An Historian's Perspective
01/06/2006 12:00 am EST
Using an understanding of market history, Jim Stack has developed one of the industry's leading records in forecasting the market's future. Here, he applies his fundamental and technical skills to assess the current bull market and its prospects for the coming year.
"Of the 14 bull markets in the S&P 500 Index over the past 75 years, fewer than half (six) lived beyond three years. The good news is that most of those that made it through three years, did manage to extend another full year (six out of seven). However, this statistic hides some unpleasant facts: in most cases where a bull market's fourth year provided decent gains, there was either an interim recession or market decline that set the stage for solid fourth year performance. And the one exception that didn't was 1987- a year that was not worth celebrating.
"Overall, we don't like the current investment odds. On a scale of 1-to-10, with 1 being the worst time to invest and 10 being the best, we would only rate this market 3-4. And the only reason we give it that high a score is because of stability in bond yields and market breadth. If not for these two factors, we'd drop our rating to 1-2.
"In 2003, the fears of deflation quickly dissipated once the Federal Reserve's massive easing finally took effect. Never before in Fed history had we seen 11 discount rate cuts in 12 months. But it did overcome the effect of wiping out $7 trillion on Wall Street. Unfortunately, it may have created an even bigger exposure ahead in real estate. Personally, we hope the real estate excesses-or regional bubbles, as the Fed calls them- are deflated over an extended period of years, without a lasting impact on the economy.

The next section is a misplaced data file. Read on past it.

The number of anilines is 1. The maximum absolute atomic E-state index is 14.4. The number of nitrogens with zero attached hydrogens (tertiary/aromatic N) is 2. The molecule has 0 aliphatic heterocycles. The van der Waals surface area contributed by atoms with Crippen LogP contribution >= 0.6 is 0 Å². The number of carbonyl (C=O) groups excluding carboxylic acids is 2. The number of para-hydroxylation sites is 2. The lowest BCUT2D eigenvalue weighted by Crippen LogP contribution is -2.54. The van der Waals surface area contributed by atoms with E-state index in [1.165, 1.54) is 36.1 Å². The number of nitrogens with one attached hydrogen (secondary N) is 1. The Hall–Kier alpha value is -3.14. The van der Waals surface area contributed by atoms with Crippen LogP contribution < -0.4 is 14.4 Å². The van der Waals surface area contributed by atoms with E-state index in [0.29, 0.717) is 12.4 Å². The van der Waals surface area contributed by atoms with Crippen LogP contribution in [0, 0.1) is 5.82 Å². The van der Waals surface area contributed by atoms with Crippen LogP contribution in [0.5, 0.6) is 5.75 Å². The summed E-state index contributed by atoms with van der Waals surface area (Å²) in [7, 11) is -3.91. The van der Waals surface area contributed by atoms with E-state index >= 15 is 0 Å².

"Yet it's not the lofty prices, but the high debt, leverage, and illiquidity that present the greatest risk of a severe decline. In our opinion, such an event in real estate-with widespread defaults at both the consumer and lender level- is the one scenario that could trigger a deflationary accident in the US. As a result, one of our main concerns for the bull market in stock is that we believe this housing cycle has peaked.
"Meanwhile, with 13 interest rate hikes under its belt, Fed policy would have to be called 'unfavorable' or outright bearish. The outlook for the bond market has also deteriorated. In fact, our Bond Advanced Risk Index is at its most dangerous level since the 1987 crash. That index is warning of a potential upturn in long-term bond yields in the months ahead. If that occurs, then chances are that Wall Street's bull market is over.
"As we head into 2006, the headwinds that we warned of last January continue to increase. Our technical indicators are starting to show a breakdown in leadership, if not in breadth, and much of the current economic prosperity is riding on the overextended consumer, and a potentially ugly housing bubble. Nonetheless, until our models turn more decisively bearish or yields rise into the danger zone, we'll continue to give this bull market the benefit of doubt- but not without a sound defense in place.
"With our bullishness tempered, our allocation has become more defensive. Our portfolio is currently 70% invested with 13% in international funds, 16% in resource stocks, 9% in value securities, 22% in growth investments and 10% in a bear market fund. The remainder of the portfolio (30%) is held in short-term Treasuries or a money market fund. So for now, be patient, stay conservative, and remember that this is not the time to swing for home runs."